April '00 Update
The e-pawn emperor's next e4-e5 'monthly update' will be posted on this Internet site towards the end of May, and in the meantime he will, as always, reply personally to as many e-mail messages as possible which come to MrMo@ChessPublishing.com. Right now, though, there's a tasty new collection of fresh games, puzzles, and other treats to bring you endless hours of enjoyment in a record-breaking mega bumper-size April update. So let's swiftly move up a gear or two to tackle the first challenge coming rapidly towards us...
Consider the position resulting from the following moves in the Classical variation of the Ruy Lopez (Spanish Opening): 1 e4 e5 2 Nf3 Nc6 3 Bb5 Nf6 4 0-0 Bc5 5 Nxe5 (5 d3 transposes to game G13.20, whereas 5 c3 features in G13.13, for example) 5...Nxe5 6 d4 a6 7 Be2 Ba7 (see game G13.4 for the move 7...Nxe4, and analysis of some earlier alternatives such as 7 Ba4 too) 8 dxe5 Nxe4 9 Qd5. Now 9...Nc5 is sensible, since the idea of trying to maintain the knight on e4 by means of 9...f5?
loses for Black. In this case, can you discover a forcing winning continuation for White? A solution will appear in the next 'update' on this site at the end of May.
The brainteaser was as follows.
Your challenge is to figure out exactly what happened in a brief 10-move encounter which actually took place at last month's Bunratty Open tournament in Ireland.
The vital clues start now:-
1. The game began with the normal sensible move-order of the Exchange Variation in the Ruy Lopez.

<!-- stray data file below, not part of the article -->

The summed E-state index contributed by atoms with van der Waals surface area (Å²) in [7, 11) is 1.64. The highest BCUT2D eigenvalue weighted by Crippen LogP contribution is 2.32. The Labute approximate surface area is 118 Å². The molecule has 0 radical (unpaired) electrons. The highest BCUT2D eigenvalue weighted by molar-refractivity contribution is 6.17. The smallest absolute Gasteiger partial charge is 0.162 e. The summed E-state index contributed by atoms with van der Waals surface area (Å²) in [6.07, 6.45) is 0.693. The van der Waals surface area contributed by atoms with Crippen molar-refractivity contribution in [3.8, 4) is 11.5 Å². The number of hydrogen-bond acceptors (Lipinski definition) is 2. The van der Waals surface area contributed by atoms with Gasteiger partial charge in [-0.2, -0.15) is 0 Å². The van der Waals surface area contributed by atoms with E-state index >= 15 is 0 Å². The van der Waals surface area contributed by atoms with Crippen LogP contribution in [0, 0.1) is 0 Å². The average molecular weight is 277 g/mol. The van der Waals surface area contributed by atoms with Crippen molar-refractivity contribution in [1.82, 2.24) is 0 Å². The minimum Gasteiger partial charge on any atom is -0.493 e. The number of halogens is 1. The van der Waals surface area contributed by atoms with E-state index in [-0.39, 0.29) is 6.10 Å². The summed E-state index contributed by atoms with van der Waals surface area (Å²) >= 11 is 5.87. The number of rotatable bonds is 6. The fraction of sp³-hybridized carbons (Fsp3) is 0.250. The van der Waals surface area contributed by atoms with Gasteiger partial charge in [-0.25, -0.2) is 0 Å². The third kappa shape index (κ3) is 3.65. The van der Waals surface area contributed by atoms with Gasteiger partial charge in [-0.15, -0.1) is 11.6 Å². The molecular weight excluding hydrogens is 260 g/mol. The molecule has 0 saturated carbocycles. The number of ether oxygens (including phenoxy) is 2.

2. White's fifth move involved two pieces simultaneously.
3. Black then developed a minor piece in order to directly protect his sole attacked pawn.
4. The same black pawn found itself attacked again by White's sixth move.
5. Black's sixth move was a capture, as was White's seventh---which moved a certain piece for the first time in this game.
6. Black then moved a pawn to stop White's only threat.
7. At move eight, White's bishop went as far as possible without putting itself 'en prise'.
8. Black responded by activating his second bishop alongside his first one.
9. A white pawn then leapt two squares forward, whereas Black's counterpart had to settle for a one-square jump.
10. The rewards were unexpectedly high when White blundered by moving his attacked piece just one square straight backwards. Black's obvious reply not surprisingly caused White to resign immediately. Have fun piecing together all the moves of this miniature game!
The moves in the game H.Barber-M.Hebden, Bunratty Open 2000, were: 1 e4 e5 2 Nf3 Nc6 3 Bb5 (the Ruy Lopez) 3...a6 4 Bxc6 (the Exchange variation) 4...dxc6 (4...bxc6 is not possible in this particular game because of clue no.8!) 5 0-0 Bd6 6 d4 exd4 7 Qxd4 f6 8 Be3 Be6 9 c4 c5 (now a white piece is attacked, as is stated in clue no.10)
10 Qd3?? (this really did happen!) 10...Bxh2+ 0-1. White resigned in view of 11 Kxh2 Qxd3.
This regular feature puts the spotlight on a player of the past or present whose birthday was or still is a day in the current month. For example, England's super-GM Tony Miles (born 23.4.1955) is a truly world-class 'April birthday' player, and for our game G9.11 I've chosen his classy 32-move win from Biel 1994 as Black in the Scotch Gambit against Israel's Artur Kogan (who's now a GM too).